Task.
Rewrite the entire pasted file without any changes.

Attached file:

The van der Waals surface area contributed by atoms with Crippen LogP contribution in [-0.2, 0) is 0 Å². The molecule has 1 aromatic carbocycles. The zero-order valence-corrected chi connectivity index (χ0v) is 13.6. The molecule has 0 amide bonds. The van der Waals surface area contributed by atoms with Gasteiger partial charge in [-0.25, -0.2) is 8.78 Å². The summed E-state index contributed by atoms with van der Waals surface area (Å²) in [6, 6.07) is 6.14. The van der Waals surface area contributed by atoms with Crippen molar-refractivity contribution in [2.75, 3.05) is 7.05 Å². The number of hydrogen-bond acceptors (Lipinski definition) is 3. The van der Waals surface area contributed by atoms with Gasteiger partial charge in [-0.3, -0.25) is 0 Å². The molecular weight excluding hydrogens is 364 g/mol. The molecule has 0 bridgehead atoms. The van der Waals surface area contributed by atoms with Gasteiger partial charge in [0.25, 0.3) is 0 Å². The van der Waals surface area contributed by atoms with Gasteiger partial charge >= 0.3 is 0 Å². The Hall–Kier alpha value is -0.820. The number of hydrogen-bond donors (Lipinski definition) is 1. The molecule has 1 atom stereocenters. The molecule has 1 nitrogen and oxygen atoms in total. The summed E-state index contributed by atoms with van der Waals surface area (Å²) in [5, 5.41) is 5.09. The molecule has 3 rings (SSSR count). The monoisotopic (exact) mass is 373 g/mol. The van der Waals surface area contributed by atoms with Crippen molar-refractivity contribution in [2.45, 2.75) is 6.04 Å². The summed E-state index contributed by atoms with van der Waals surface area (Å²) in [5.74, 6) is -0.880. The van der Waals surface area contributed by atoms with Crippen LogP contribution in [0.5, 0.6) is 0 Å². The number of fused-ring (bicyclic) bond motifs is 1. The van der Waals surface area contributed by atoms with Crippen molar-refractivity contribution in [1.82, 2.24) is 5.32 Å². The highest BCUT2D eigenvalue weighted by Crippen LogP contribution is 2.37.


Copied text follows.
The van der Waals surface area contributed by atoms with Crippen LogP contribution in [-0.2, 0) is 0 Å². The molecule has 1 aromatic carbocycles. The zero-order valence-corrected chi connectivity index (χ0v) is 13.6. The molecule has 0 amide bonds. The van der Waals surface area contributed by atoms with Gasteiger partial charge in [-0.25, -0.2) is 8.78 Å². The summed E-state index contributed by atoms with van der Waals surface area (Å²) in [6, 6.07) is 6.14. The van der Waals surface area contributed by atoms with Crippen molar-refractivity contribution in [2.75, 3.05) is 7.05 Å². The number of hydrogen-bond acceptors (Lipinski definition) is 3. The van der Waals surface area contributed by atoms with Gasteiger partial charge in [-0.3, -0.25) is 0 Å². The molecular weight excluding hydrogens is 364 g/mol. The molecule has 0 bridgehead atoms. The van der Waals surface area contributed by atoms with Gasteiger partial charge in [0.25, 0.3) is 0 Å². The van der Waals surface area contributed by atoms with Gasteiger partial charge >= 0.3 is 0 Å². The Hall–Kier alpha value is -0.820. The number of hydrogen-bond donors (Lipinski definition) is 1. The molecule has 1 atom stereocenters. The molecule has 1 nitrogen and oxygen atoms in total. The summed E-state index contributed by atoms with van der Waals surface area (Å²) in [5, 5.41) is 5.09. The molecule has 3 rings (SSSR count). The monoisotopic (exact) mass is 373 g/mol. The van der Waals surface area contributed by atoms with Crippen molar-refractivity contribution in [2.45, 2.75) is 6.04 Å². The summed E-state index contributed by atoms with van der Waals surface area (Å²) in [5.74, 6) is -0.880. The van der Waals surface area contributed by atoms with Crippen LogP contribution in [0.5, 0.6) is 0 Å². The number of fused-ring (bicyclic) bond motifs is 1. The van der Waals surface area contributed by atoms with Crippen molar-refractivity contribution in [1.82, 2.24) is 5.32 Å². The highest BCUT2D eigenvalue weighted by Crippen LogP contribution is 2.37.